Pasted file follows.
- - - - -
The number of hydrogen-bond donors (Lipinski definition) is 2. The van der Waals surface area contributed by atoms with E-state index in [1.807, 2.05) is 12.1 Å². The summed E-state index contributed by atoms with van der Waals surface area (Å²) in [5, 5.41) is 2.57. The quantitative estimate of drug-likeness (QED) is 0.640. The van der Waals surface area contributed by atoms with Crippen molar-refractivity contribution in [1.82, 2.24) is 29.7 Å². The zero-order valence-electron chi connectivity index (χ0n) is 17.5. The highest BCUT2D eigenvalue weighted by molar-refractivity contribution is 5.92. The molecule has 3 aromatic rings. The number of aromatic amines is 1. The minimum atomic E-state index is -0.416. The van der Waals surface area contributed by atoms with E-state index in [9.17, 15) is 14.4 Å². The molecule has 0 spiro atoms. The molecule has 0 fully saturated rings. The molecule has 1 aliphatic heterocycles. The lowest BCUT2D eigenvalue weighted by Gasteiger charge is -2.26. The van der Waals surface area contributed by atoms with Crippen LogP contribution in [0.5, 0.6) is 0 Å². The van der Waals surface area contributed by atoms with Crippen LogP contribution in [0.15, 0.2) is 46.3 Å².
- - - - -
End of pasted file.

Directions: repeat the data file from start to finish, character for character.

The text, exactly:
The number of hydrogen-bond donors (Lipinski definition) is 2. The van der Waals surface area contributed by atoms with E-state index in [1.807, 2.05) is 12.1 Å². The summed E-state index contributed by atoms with van der Waals surface area (Å²) in [5, 5.41) is 2.57. The quantitative estimate of drug-likeness (QED) is 0.640. The van der Waals surface area contributed by atoms with Crippen molar-refractivity contribution in [1.82, 2.24) is 29.7 Å². The zero-order valence-electron chi connectivity index (χ0n) is 17.5. The highest BCUT2D eigenvalue weighted by molar-refractivity contribution is 5.92. The molecule has 3 aromatic rings. The number of aromatic amines is 1. The minimum atomic E-state index is -0.416. The van der Waals surface area contributed by atoms with E-state index in [9.17, 15) is 14.4 Å². The molecule has 0 spiro atoms. The molecule has 0 fully saturated rings. The molecule has 1 aliphatic heterocycles. The lowest BCUT2D eigenvalue weighted by Gasteiger charge is -2.26. The van der Waals surface area contributed by atoms with Crippen LogP contribution in [0.5, 0.6) is 0 Å². The van der Waals surface area contributed by atoms with Crippen LogP contribution in [0.15, 0.2) is 46.3 Å².